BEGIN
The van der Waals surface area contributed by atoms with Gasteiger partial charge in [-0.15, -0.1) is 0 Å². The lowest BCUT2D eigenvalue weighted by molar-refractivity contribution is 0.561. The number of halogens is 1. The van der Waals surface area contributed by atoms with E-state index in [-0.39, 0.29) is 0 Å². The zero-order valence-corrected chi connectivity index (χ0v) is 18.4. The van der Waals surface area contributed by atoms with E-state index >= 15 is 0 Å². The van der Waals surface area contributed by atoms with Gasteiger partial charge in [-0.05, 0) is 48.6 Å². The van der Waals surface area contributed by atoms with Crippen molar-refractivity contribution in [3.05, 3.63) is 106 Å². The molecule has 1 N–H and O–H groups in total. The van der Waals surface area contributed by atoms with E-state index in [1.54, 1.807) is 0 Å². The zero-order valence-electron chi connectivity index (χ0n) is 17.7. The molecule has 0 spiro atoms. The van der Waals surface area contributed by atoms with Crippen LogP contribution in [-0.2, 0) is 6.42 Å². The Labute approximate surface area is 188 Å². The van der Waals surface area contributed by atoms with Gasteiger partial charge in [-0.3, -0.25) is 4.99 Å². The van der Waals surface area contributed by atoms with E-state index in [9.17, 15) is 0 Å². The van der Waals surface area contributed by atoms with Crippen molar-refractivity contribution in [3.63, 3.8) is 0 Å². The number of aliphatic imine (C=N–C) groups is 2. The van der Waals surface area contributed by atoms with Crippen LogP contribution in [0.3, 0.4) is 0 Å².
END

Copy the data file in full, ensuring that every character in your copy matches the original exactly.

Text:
The van der Waals surface area contributed by atoms with Gasteiger partial charge in [-0.15, -0.1) is 0 Å². The lowest BCUT2D eigenvalue weighted by molar-refractivity contribution is 0.561. The number of halogens is 1. The van der Waals surface area contributed by atoms with E-state index in [-0.39, 0.29) is 0 Å². The zero-order valence-corrected chi connectivity index (χ0v) is 18.4. The van der Waals surface area contributed by atoms with E-state index >= 15 is 0 Å². The van der Waals surface area contributed by atoms with Gasteiger partial charge in [-0.05, 0) is 48.6 Å². The van der Waals surface area contributed by atoms with Crippen molar-refractivity contribution in [3.05, 3.63) is 106 Å². The molecule has 1 N–H and O–H groups in total. The van der Waals surface area contributed by atoms with E-state index in [1.54, 1.807) is 0 Å². The zero-order valence-electron chi connectivity index (χ0n) is 17.7. The molecule has 0 spiro atoms. The van der Waals surface area contributed by atoms with Crippen LogP contribution in [-0.2, 0) is 6.42 Å². The Labute approximate surface area is 188 Å². The van der Waals surface area contributed by atoms with Gasteiger partial charge in [-0.3, -0.25) is 4.99 Å². The van der Waals surface area contributed by atoms with E-state index in [9.17, 15) is 0 Å². The van der Waals surface area contributed by atoms with Crippen molar-refractivity contribution in [3.63, 3.8) is 0 Å². The number of aliphatic imine (C=N–C) groups is 2. The van der Waals surface area contributed by atoms with Crippen LogP contribution in [0.3, 0.4) is 0 Å².